I’ve Got You Now: Farewell to Auntie Kath
Cecile Stevenson, Kathleen Brown’s ‘littlest bridesmaid’, reflects on the day she returned to South Ormsby to scatter her Auntie Kath’s ashes and to remember the ties that bound them across generations.
I woke early as old people often do, especially when they have an important day ahead of them, and this was a very important day. My Auntie Kathleen’s ashes were to be scattered near St Leonard’s Church, South Ormsby, where she married my Uncle Bert on this date exactly 80 years ago: October 12th, 1940.
Life for many people was not so easy at that time and it was made more unpredictable and hazardous by the war, which was spreading across the world, creating mayhem, with its outcome uncertain. The young couple who married in those perilous times would experience both tragedy and triumph in their 56 years together, with little being said about any of it. That was the way in those days.
80 years later, on this day of commemoration, the world was dealing again with foreboding, loss and deprivation. A new, very aggressive disease had appeared and was racing across the planet. It had been classified as a pandemic and the virus causing it was named Covid-19.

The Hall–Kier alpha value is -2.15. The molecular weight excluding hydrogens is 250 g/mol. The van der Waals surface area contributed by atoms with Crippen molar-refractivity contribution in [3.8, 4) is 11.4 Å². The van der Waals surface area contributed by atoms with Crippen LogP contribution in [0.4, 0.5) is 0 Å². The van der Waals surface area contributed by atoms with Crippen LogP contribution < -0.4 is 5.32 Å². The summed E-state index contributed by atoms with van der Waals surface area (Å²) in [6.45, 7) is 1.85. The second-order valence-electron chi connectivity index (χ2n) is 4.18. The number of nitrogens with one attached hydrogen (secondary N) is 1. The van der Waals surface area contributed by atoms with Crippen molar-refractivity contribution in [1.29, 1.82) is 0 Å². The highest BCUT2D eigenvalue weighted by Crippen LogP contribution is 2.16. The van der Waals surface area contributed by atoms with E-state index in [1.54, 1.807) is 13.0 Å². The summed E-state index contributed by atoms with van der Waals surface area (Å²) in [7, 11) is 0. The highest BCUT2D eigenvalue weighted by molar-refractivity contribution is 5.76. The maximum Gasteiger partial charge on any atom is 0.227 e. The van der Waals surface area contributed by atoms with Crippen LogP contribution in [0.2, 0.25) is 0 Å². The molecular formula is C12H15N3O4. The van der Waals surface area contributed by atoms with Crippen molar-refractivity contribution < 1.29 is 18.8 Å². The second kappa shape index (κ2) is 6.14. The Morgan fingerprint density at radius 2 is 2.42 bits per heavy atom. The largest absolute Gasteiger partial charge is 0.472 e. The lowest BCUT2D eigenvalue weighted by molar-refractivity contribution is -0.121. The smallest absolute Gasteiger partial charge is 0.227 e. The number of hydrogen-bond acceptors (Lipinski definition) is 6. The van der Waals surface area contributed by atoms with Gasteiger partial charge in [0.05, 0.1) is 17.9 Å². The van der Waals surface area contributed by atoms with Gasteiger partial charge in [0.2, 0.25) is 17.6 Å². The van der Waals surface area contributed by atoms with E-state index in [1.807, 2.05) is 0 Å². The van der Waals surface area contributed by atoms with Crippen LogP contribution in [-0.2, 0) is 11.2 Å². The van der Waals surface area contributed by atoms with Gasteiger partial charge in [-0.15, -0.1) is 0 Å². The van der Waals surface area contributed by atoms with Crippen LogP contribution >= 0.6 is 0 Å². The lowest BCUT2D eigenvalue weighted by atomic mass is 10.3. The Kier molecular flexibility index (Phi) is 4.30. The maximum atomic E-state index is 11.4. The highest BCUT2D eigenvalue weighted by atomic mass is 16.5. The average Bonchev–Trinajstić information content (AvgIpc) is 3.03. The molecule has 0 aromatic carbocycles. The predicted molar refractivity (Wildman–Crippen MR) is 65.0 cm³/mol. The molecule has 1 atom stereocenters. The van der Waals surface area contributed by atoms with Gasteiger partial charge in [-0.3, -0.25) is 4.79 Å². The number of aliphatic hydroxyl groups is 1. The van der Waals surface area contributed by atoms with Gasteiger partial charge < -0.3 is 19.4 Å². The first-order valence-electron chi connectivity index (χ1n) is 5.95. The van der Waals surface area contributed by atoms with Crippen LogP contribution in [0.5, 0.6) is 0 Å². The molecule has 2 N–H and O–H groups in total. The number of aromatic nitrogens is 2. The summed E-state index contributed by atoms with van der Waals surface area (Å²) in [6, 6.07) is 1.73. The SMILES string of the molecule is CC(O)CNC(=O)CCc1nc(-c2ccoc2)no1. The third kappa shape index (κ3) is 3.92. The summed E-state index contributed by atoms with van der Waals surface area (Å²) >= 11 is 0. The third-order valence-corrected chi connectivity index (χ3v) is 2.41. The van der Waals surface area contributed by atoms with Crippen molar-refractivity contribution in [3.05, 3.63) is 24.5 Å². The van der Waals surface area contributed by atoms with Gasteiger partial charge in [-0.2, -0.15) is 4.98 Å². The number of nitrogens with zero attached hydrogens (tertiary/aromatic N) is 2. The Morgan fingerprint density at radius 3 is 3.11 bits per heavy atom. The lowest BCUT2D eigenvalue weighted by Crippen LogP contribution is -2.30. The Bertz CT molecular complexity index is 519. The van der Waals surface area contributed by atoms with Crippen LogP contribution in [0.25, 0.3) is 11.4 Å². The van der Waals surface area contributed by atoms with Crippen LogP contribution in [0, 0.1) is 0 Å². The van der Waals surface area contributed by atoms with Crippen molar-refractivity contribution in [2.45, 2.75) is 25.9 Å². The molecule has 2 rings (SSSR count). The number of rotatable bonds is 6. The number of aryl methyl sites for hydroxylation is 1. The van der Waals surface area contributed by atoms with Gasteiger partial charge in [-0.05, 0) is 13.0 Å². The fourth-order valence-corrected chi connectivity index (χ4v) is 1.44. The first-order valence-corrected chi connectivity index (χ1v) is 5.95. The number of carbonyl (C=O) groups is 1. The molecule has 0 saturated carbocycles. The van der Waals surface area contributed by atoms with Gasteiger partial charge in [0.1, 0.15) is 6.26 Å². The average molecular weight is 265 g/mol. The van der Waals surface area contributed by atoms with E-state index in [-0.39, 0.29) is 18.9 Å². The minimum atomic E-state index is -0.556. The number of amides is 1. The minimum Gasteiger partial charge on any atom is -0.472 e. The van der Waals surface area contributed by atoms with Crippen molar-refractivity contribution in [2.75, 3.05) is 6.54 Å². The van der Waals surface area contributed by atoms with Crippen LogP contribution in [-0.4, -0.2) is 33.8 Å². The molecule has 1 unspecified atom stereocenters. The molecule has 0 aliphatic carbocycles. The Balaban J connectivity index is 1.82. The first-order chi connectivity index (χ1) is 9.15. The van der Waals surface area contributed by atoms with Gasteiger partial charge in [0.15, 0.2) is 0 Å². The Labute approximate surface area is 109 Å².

Auntie Kathleen died shortly before her 105th birthday on the first day of the first lockdown when strict regulations were introduced in an attempt to halt the spread of the new – often very serious, even fatal – illness. She was one of the many people for whom no funeral gathering of any size was allowed under the lockdown rules, so the celebration of her life was on hold. So it was that her son, David, his wife Pam and I were travelling to South Ormsby for a small memorial ceremony with masks on, car windows positioned for cross-ventilation and bottles of anti-viral hand gel at the ready.
I am the only one left from those long-ago wedding celebrations and that day has always been one of my most vivid memories. I had not been back to South Ormsby Church since then although as a child I had often got off the bus as it stopped at the nearby school when I went to see my granny who lived in Brinkhill. I was looking forward to the visit, despite its sad purpose, but I knew that Auntie Kath’s long life, lived well, was a cause for thankfulness. She was always friendly, sociable and hospitable. She was a good conversationalist and kept her sharp brain to the end.